Previously, applicants could do this on paper and in most cases these interviews were omitted. Only those whose paperwork raises further questions about immigration are required to appear in person. Although USCIS went back and forth on this policy for a while, it basically resulted in almost all applicants being subjected to face-to-face interviews. Similar to employment-related visas, the backlog grew immediately.

Eliminate biometric requirements

Before Trump, certain immigrant applicants did not need fingerprints or biometrics, such as tourists renewing their visas or the dependent spouses of work visa holders, such as those with H-1B. As part of the “Extreme Verification” policy mentioned above, the administration required biometric data for those who use Form I-539 to convert nonimmigrant status or extend their stay in the United States. An immediate residue resulted.

This backlog was exacerbated by two other problems. First, an immediate cessation of international travel in March 2020 due to the pandemic resulted in larger numbers of travelers changing or extending their status to stay in the US. For example, tourists with B-2 visas unable to leave due to canceled flights or countries closing borders could submit an I-539 form to apply for an extension of their stay. Or the relatives of work visa holders who were able to travel to a U.S. embassy abroad to renew their visas in the past now had to submit the same form. (It should be noted that family members could always file Form I-539, but many chose to go to the embassy.) Suddenly, everyone had to submit biometric information.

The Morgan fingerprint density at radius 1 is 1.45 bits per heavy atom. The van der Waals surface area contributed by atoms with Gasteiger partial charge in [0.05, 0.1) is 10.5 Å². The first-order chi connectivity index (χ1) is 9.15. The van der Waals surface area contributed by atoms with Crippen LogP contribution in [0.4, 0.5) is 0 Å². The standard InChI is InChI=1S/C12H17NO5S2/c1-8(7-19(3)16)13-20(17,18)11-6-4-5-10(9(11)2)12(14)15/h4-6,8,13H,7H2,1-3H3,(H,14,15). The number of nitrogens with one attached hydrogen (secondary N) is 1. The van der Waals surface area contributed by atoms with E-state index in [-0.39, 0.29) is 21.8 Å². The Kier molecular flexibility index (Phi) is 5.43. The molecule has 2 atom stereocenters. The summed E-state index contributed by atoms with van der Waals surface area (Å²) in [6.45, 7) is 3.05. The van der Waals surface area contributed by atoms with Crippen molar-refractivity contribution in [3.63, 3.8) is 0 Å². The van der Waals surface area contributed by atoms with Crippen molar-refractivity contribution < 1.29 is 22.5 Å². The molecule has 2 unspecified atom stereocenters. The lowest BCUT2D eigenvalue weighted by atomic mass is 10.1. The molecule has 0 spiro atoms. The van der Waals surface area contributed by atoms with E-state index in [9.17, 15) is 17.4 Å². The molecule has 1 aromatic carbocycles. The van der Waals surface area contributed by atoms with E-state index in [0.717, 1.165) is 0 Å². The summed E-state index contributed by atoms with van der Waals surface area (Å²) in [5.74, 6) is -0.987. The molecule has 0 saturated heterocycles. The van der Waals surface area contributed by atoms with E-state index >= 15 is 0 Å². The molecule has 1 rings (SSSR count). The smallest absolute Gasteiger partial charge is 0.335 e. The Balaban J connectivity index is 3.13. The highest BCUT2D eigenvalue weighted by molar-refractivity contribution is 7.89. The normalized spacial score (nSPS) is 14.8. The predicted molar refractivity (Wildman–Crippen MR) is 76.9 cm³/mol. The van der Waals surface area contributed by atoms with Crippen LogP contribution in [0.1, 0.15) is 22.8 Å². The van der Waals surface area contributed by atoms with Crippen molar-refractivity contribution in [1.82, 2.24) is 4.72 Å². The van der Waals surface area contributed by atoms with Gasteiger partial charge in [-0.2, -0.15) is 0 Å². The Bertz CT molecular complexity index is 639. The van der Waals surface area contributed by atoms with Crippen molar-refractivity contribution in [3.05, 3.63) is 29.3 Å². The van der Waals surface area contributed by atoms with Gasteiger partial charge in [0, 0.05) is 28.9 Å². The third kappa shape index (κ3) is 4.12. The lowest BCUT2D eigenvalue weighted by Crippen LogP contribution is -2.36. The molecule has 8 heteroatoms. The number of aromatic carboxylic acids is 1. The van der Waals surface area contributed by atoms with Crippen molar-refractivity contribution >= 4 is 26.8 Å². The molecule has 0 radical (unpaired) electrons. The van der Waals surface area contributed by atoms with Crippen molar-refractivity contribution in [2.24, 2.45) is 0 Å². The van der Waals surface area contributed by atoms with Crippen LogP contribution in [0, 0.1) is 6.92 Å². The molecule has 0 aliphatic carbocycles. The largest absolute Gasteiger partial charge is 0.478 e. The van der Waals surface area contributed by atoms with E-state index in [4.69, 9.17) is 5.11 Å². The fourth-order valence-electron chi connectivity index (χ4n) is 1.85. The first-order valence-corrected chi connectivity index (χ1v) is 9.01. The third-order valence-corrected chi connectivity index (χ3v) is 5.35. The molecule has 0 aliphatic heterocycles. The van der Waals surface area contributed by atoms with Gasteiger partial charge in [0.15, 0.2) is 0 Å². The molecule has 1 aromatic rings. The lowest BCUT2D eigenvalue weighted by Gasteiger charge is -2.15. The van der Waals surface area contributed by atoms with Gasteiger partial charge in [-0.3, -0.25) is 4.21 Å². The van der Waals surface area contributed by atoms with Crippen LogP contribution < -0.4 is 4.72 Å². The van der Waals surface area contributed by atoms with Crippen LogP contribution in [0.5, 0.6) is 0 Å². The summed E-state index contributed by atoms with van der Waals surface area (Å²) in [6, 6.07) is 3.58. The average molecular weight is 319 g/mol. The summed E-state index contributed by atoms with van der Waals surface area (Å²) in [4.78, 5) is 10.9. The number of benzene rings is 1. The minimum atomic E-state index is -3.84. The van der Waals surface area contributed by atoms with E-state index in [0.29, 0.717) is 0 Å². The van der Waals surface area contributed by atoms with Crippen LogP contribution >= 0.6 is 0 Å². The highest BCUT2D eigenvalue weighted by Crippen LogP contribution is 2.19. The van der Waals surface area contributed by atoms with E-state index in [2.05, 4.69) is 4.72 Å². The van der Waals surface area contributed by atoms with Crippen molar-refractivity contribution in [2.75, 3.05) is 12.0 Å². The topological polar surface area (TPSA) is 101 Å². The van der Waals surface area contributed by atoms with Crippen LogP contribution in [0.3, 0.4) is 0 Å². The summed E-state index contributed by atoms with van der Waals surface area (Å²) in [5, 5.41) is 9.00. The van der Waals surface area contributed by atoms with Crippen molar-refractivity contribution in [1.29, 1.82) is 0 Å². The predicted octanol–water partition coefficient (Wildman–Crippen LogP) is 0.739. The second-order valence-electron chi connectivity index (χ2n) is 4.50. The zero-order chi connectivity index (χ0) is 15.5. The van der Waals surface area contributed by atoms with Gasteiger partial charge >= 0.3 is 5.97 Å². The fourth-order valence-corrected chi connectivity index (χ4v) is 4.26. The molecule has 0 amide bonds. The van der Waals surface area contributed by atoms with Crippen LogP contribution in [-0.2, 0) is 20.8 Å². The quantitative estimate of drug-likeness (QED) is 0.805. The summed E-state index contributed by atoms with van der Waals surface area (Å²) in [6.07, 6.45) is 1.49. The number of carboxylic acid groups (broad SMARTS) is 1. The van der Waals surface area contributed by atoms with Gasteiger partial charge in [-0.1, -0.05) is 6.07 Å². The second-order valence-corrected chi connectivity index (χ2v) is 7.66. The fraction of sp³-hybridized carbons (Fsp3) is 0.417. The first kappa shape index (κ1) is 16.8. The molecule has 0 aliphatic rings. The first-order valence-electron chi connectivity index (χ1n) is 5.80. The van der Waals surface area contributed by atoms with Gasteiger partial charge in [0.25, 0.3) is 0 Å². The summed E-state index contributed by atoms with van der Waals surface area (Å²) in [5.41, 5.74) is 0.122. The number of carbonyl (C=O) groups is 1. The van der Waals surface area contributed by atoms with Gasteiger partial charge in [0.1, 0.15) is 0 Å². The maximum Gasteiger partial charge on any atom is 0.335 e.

Second, as in the rest of the country, USCIS offices were closed and biometric appointments could not be performed. As a result, an already long wait became unprecedentedly longer. A year later, many people are still waiting either for appointments or for their cases to be processed.

The biometric requirements created an additional problem for spouses with work visas. While those who can get a work visa like H-1B or L-1 don’t need a fingerprint, suddenly their spouses did. As a result, the spouse’s case could no longer be quickly followed up alongside the case of the primary visa holder who does not require a fingerprint. This delay can have a ripple effect on a couple’s life. The late work permit prevents the spouse from working and contributing to the household. This not only affects the family, but also the applicant’s US employer, who is now faced with an unpredictable job.

Benefits of Reversing Policies

The backlog can be fixed somewhat by undoing both changes immediately and reverting to pre-Trump guidelines, which the Biden administration can easily do.